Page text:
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Research at the OSU College of Veterinary Medicine is dedicated to solving some of the world's most challenging animal and human health issues.
CVM research focuses on the development of animal models to study human diseases like diabetes, HIV, and tuberculosis. Our approach is interdisciplinary and often involves collaboration with other colleges on campus. Trained in comparative biology, our veterinary scientists are able to work with colleagues in a wide arrary of disciplines to explore solutions to complex problems involving the interfaces between biosciences, physical sciences, social sciences, and engineering.
This collaborative spirit is essential for the education of our doctoral students, many of whom are enrolled in the interdepartmental Molecular and Cell Biology program. In addition to doctoral programs, the college provides research laboratory experiences for professional veterinary students and undergraduate students from other colleges on campus.
The OSU College of Veterinary Medicine has leveraged this interdisciplinary approach to create a critical mass of expertise and resources that allow us to compete successfully for funding, support high-quality graduate education, build state-of-the-art facilities, and establish a world-class reputation for research excellence.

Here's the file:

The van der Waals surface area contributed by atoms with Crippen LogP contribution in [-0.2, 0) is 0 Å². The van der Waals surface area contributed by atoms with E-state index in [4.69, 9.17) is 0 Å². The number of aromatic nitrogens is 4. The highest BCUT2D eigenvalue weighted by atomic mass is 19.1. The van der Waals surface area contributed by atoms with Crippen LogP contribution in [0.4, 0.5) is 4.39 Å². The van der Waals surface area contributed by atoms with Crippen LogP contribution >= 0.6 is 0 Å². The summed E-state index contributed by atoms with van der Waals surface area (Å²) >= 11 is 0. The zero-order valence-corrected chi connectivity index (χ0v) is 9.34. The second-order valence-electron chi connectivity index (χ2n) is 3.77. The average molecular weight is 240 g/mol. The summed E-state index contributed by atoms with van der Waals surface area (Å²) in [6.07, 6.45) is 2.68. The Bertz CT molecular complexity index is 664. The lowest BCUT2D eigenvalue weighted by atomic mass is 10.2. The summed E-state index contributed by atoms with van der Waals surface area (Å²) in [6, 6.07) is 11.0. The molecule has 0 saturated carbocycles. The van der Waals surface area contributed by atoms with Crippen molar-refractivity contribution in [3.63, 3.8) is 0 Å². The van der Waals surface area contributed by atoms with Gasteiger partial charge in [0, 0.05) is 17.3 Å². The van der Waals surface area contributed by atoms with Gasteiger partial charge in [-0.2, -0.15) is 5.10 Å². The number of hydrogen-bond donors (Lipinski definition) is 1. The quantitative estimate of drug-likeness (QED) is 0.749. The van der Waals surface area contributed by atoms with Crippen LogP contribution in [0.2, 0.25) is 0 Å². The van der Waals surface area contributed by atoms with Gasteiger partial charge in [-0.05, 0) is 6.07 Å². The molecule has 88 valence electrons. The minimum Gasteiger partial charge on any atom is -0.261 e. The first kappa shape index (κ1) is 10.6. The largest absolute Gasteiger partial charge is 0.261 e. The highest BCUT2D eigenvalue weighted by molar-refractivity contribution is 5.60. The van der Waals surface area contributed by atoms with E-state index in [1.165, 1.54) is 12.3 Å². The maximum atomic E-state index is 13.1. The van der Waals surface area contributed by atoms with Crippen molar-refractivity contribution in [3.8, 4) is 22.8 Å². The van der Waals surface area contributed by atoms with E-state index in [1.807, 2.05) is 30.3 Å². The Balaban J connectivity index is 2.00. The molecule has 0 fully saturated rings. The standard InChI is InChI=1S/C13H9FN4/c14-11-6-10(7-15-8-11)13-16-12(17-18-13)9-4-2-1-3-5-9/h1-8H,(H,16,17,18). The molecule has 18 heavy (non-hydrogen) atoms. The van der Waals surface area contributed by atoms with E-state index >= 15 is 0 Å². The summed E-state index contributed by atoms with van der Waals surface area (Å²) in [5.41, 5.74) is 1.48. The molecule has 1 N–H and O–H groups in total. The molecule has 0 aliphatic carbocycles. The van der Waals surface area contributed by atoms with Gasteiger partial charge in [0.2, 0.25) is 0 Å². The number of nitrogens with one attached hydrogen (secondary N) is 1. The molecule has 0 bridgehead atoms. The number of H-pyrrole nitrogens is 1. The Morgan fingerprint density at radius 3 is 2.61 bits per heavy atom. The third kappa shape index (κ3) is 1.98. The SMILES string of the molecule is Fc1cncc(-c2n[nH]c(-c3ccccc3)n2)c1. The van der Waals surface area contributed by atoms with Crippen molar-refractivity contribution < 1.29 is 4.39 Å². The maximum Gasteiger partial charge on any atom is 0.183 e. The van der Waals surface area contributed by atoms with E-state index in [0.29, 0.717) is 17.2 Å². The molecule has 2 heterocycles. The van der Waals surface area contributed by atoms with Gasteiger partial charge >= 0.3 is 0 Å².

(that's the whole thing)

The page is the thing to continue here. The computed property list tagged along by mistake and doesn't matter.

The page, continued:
Find out more about our signature areas of research.
- Science-in-brief: The 9th Meeting of the International Conference on Equine Exercise Physiology 2014. Biochemistry, nutrition and cardiorespiratory function of athletic horses.
- Use of computed tomography to compare two femoral head and neck excision ostectomy techniques as performed by two novice veterinarians.
- Evaluation of intravenous administration of alfaxalone, propofol, and ketamine-diazepam for anesthesia in alpacas.
- Current Concepts in Minimally Invasive Surgery of the Abdomen.
- Pedicle ties provide a rapid and safe method for feline ovariohysterectomy.
- Evaluation of the diagnostic accuracy of four-view radiography and conventional computed tomography analysing sacral and pelvic fractures in dogs.
- Augmentation of diaphyseal fractures of the radius and ulna in toy breed dogs using a free autogenous omental graft and bone plating.